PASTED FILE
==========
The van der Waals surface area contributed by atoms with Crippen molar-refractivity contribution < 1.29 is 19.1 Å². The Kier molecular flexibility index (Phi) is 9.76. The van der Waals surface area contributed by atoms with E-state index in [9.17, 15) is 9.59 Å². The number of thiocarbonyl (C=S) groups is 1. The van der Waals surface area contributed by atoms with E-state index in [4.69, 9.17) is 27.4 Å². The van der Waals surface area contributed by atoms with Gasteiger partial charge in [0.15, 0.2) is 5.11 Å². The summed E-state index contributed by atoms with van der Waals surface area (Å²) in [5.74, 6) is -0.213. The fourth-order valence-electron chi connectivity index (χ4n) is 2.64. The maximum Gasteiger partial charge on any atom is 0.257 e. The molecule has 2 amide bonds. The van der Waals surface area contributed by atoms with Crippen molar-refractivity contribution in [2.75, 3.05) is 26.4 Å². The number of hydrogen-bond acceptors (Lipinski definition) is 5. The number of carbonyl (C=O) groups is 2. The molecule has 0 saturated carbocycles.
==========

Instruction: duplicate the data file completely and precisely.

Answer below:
The van der Waals surface area contributed by atoms with Crippen molar-refractivity contribution < 1.29 is 19.1 Å². The Kier molecular flexibility index (Phi) is 9.76. The van der Waals surface area contributed by atoms with E-state index in [9.17, 15) is 9.59 Å². The number of thiocarbonyl (C=S) groups is 1. The van der Waals surface area contributed by atoms with E-state index in [4.69, 9.17) is 27.4 Å². The van der Waals surface area contributed by atoms with Gasteiger partial charge in [0.15, 0.2) is 5.11 Å². The summed E-state index contributed by atoms with van der Waals surface area (Å²) in [5.74, 6) is -0.213. The fourth-order valence-electron chi connectivity index (χ4n) is 2.64. The maximum Gasteiger partial charge on any atom is 0.257 e. The molecule has 2 amide bonds. The van der Waals surface area contributed by atoms with Crippen molar-refractivity contribution in [2.75, 3.05) is 26.4 Å². The number of hydrogen-bond acceptors (Lipinski definition) is 5. The number of carbonyl (C=O) groups is 2. The molecule has 0 saturated carbocycles.